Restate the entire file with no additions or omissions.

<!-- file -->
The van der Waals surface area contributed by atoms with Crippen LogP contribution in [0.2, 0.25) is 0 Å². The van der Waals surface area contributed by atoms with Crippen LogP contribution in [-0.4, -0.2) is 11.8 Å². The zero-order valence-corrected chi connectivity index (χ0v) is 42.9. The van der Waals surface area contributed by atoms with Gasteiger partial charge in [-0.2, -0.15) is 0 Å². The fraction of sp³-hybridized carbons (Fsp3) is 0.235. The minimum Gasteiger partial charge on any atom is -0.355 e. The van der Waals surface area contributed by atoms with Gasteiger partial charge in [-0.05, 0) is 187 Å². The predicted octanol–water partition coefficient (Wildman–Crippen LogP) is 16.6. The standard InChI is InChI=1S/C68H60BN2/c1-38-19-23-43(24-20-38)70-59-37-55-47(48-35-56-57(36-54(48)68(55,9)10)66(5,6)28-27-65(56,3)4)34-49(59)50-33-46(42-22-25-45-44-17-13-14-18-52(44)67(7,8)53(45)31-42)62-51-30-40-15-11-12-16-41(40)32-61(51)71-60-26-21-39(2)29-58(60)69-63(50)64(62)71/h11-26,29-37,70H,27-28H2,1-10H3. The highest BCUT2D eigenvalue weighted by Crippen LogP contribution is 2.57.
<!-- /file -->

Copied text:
The van der Waals surface area contributed by atoms with Crippen LogP contribution in [0.2, 0.25) is 0 Å². The van der Waals surface area contributed by atoms with Crippen LogP contribution in [-0.4, -0.2) is 11.8 Å². The zero-order valence-corrected chi connectivity index (χ0v) is 42.9. The van der Waals surface area contributed by atoms with Gasteiger partial charge in [-0.2, -0.15) is 0 Å². The fraction of sp³-hybridized carbons (Fsp3) is 0.235. The minimum Gasteiger partial charge on any atom is -0.355 e. The van der Waals surface area contributed by atoms with Gasteiger partial charge in [-0.05, 0) is 187 Å². The predicted octanol–water partition coefficient (Wildman–Crippen LogP) is 16.6. The standard InChI is InChI=1S/C68H60BN2/c1-38-19-23-43(24-20-38)70-59-37-55-47(48-35-56-57(36-54(48)68(55,9)10)66(5,6)28-27-65(56,3)4)34-49(59)50-33-46(42-22-25-45-44-17-13-14-18-52(44)67(7,8)53(45)31-42)62-51-30-40-15-11-12-16-41(40)32-61(51)71-60-26-21-39(2)29-58(60)69-63(50)64(62)71/h11-26,29-37,70H,27-28H2,1-10H3. The highest BCUT2D eigenvalue weighted by Crippen LogP contribution is 2.57.